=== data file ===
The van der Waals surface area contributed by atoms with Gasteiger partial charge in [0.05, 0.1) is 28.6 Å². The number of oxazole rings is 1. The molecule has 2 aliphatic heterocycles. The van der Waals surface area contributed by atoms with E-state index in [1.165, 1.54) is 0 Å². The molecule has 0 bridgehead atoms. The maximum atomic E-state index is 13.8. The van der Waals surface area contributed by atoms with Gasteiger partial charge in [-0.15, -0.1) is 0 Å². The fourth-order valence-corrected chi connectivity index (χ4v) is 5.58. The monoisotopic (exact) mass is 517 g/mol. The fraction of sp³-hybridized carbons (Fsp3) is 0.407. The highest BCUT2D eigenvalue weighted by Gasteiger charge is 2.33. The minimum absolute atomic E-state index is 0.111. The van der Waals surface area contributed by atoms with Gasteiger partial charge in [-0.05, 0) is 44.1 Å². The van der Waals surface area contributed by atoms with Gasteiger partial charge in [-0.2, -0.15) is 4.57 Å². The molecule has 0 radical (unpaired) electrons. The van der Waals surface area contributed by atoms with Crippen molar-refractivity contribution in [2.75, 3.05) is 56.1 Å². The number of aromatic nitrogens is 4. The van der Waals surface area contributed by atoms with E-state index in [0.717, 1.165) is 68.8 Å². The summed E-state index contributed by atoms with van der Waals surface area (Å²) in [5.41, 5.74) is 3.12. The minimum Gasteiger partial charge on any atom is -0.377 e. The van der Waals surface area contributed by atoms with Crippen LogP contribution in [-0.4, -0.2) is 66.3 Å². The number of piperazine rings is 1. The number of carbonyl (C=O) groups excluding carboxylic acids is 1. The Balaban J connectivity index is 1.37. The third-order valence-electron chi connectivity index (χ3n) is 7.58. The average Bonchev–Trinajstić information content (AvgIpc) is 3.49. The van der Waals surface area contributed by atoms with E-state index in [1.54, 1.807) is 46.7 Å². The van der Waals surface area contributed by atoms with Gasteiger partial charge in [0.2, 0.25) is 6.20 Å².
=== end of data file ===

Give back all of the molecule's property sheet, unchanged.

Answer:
The van der Waals surface area contributed by atoms with Gasteiger partial charge in [0.05, 0.1) is 28.6 Å². The number of oxazole rings is 1. The molecule has 2 aliphatic heterocycles. The van der Waals surface area contributed by atoms with E-state index in [1.165, 1.54) is 0 Å². The molecule has 0 bridgehead atoms. The maximum atomic E-state index is 13.8. The van der Waals surface area contributed by atoms with Gasteiger partial charge in [-0.15, -0.1) is 0 Å². The fourth-order valence-corrected chi connectivity index (χ4v) is 5.58. The monoisotopic (exact) mass is 517 g/mol. The fraction of sp³-hybridized carbons (Fsp3) is 0.407. The highest BCUT2D eigenvalue weighted by Gasteiger charge is 2.33. The minimum absolute atomic E-state index is 0.111. The van der Waals surface area contributed by atoms with Gasteiger partial charge in [-0.05, 0) is 44.1 Å². The van der Waals surface area contributed by atoms with Gasteiger partial charge in [-0.2, -0.15) is 4.57 Å². The molecule has 0 radical (unpaired) electrons. The van der Waals surface area contributed by atoms with Crippen molar-refractivity contribution in [2.75, 3.05) is 56.1 Å². The number of aromatic nitrogens is 4. The van der Waals surface area contributed by atoms with E-state index in [0.717, 1.165) is 68.8 Å². The summed E-state index contributed by atoms with van der Waals surface area (Å²) in [5.41, 5.74) is 3.12. The minimum Gasteiger partial charge on any atom is -0.377 e. The van der Waals surface area contributed by atoms with Crippen LogP contribution in [-0.4, -0.2) is 66.3 Å². The number of piperazine rings is 1. The number of carbonyl (C=O) groups excluding carboxylic acids is 1. The Balaban J connectivity index is 1.37. The third-order valence-electron chi connectivity index (χ3n) is 7.58. The average Bonchev–Trinajstić information content (AvgIpc) is 3.49. The van der Waals surface area contributed by atoms with E-state index in [1.54, 1.807) is 46.7 Å². The van der Waals surface area contributed by atoms with Gasteiger partial charge in [0.2, 0.25) is 6.20 Å².